The European Commission (EC) has selected a consortium of companies and research institutes to conduct a 15-month design study for the future European quantum communication network, EuroQCI (quantum communication infrastructure), which will enable ultra-secure communication between critical infrastructure and government institutions across the EU.
Led by Airbus, the consortium also includes the Consiglio Nazionale delle Ricerche (CNR), the Istituto Nazionale di Ricerca Metrologica (INRiM), Leonardo, Orange, PwC France and Maghreb and Telespazio – a 67/33 Leonardo/Thales joint venture.
EuroQCI will integrate quantum technologies and systems into terrestrial fibre-optic communication networks, and will include a space-based segment ensuring full coverage across the EU. Ultimately, this will facilitate the use of secure encryption systems by government and critical infrastructure entities such as air traffic control, healthcare facilities, banks and power grids, protecting them against current and future cyber threats.
Since June 2019, 26 EU member states have signed the EuroQCI Declaration, agreeing to work with the EC, supported by the European Space Agency, towards development of a quantum communication infrastructure covering the whole EU. The long-term plan is for the EuroQCI to become the basis of a quantum internet in Europe, connecting quantum computers, simulators and sensors via quantum networks to distribute information and resources with a state of the art security structure. The first service to make use of it will be quantum key distribution (QKD), which will transmit encryption keys through quantum communication channels on both terrestrial fibre-optic and space-based laser links. Using quantum photon states makes key distribution immune to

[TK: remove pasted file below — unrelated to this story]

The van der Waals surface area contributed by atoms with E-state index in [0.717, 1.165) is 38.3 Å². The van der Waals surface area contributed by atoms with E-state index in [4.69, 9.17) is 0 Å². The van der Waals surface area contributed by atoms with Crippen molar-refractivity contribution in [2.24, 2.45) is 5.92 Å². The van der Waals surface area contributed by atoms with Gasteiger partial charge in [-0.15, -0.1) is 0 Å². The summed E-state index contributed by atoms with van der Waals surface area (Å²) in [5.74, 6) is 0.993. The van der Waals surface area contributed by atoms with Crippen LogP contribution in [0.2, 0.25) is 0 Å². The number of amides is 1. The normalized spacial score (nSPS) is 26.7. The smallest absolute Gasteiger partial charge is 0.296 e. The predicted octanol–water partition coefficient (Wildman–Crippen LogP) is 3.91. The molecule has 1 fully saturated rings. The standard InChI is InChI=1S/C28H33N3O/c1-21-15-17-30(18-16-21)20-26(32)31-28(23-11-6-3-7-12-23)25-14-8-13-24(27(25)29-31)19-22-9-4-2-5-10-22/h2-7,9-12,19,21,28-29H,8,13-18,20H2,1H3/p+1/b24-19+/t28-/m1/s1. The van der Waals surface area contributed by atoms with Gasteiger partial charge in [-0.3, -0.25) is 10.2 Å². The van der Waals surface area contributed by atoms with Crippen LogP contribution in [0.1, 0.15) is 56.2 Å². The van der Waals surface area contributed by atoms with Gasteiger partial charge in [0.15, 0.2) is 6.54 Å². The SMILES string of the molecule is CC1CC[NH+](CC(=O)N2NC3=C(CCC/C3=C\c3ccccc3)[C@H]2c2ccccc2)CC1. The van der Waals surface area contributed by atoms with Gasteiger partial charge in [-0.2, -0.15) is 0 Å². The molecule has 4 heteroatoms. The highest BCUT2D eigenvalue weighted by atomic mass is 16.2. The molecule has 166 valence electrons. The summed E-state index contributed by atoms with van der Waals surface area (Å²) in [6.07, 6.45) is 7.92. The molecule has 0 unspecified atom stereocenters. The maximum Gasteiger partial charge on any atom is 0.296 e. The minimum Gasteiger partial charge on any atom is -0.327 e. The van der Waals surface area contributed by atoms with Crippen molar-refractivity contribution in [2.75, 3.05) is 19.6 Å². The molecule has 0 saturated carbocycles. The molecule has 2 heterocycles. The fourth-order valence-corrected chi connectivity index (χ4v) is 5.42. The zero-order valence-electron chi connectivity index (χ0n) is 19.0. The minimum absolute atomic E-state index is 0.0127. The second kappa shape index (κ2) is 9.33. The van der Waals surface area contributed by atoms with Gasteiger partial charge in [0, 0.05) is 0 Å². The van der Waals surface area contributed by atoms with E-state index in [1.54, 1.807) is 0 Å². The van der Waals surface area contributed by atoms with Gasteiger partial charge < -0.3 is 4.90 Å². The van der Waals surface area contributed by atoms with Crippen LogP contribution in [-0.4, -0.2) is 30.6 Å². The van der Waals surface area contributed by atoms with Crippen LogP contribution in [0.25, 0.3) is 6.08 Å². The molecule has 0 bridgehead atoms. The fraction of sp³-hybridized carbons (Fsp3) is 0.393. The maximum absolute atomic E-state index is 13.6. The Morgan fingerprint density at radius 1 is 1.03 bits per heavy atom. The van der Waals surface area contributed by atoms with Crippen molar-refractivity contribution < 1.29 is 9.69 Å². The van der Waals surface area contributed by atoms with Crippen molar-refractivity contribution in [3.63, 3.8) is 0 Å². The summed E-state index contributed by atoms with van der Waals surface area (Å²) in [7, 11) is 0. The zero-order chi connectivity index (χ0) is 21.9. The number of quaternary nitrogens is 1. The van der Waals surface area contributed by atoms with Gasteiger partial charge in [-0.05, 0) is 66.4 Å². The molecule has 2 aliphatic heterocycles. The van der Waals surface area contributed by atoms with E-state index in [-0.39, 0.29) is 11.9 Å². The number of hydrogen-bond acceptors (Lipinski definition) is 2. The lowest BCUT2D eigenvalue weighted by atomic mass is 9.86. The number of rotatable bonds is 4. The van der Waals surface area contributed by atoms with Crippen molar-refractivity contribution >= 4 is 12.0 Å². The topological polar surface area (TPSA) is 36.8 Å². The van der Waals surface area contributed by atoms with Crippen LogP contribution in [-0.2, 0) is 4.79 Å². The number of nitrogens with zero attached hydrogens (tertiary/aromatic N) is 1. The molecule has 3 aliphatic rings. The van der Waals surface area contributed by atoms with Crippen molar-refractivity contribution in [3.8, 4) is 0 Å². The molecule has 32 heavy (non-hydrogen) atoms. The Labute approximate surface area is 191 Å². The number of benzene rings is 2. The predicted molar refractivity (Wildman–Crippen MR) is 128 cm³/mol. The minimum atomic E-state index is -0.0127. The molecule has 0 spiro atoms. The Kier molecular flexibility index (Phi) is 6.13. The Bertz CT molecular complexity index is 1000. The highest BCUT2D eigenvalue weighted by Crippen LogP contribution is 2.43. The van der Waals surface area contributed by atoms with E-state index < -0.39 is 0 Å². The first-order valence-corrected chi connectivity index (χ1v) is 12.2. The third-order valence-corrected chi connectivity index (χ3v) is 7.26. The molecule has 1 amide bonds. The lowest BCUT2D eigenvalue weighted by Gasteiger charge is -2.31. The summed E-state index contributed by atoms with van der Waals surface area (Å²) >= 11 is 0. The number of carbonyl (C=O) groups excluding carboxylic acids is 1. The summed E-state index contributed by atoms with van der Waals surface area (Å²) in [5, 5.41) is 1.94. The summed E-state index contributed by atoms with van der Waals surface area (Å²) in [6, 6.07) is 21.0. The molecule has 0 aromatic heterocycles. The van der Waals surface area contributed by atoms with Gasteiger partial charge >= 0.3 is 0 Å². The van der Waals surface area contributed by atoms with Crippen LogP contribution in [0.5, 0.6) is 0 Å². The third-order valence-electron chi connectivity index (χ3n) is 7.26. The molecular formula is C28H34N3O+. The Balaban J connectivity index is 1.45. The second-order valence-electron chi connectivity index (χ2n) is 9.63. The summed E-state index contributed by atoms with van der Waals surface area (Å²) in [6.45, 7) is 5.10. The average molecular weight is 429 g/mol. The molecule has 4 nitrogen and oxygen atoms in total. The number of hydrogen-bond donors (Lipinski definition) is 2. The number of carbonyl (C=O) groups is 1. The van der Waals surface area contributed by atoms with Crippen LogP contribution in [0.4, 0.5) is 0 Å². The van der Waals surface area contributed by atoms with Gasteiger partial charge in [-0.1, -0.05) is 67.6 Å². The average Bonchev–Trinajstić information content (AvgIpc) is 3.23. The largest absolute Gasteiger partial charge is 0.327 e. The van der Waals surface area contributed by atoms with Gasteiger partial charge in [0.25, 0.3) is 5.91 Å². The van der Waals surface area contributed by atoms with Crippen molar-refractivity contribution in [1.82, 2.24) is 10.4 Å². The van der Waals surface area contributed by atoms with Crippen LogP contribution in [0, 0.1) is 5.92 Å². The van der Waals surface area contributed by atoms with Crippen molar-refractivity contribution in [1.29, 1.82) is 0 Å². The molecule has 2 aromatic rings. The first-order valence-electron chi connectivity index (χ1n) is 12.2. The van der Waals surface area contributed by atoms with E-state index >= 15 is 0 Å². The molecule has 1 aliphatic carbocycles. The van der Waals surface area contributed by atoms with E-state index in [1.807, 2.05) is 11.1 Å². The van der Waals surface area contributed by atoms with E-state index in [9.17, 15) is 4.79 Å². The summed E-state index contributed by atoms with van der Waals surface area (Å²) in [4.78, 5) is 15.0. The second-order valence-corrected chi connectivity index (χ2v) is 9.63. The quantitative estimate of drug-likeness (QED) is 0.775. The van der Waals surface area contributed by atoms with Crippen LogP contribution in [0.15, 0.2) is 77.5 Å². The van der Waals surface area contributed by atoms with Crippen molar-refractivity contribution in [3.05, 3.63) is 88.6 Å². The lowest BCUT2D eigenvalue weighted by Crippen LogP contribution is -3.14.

vulnerabilities, unlike the current methods.
The study will set out details of the end-to-end system and design the terrestrial segment supporting the QKD service. It will also develop a detailed implementation roadmap, including cost and timeline for each implementation phase, and will support the EC in designing an advanced QCI testing and validation infrastructure, including standards. The objective is to run a EuroQCI demonstrator by 2024, and enable an initial operational service by 2027.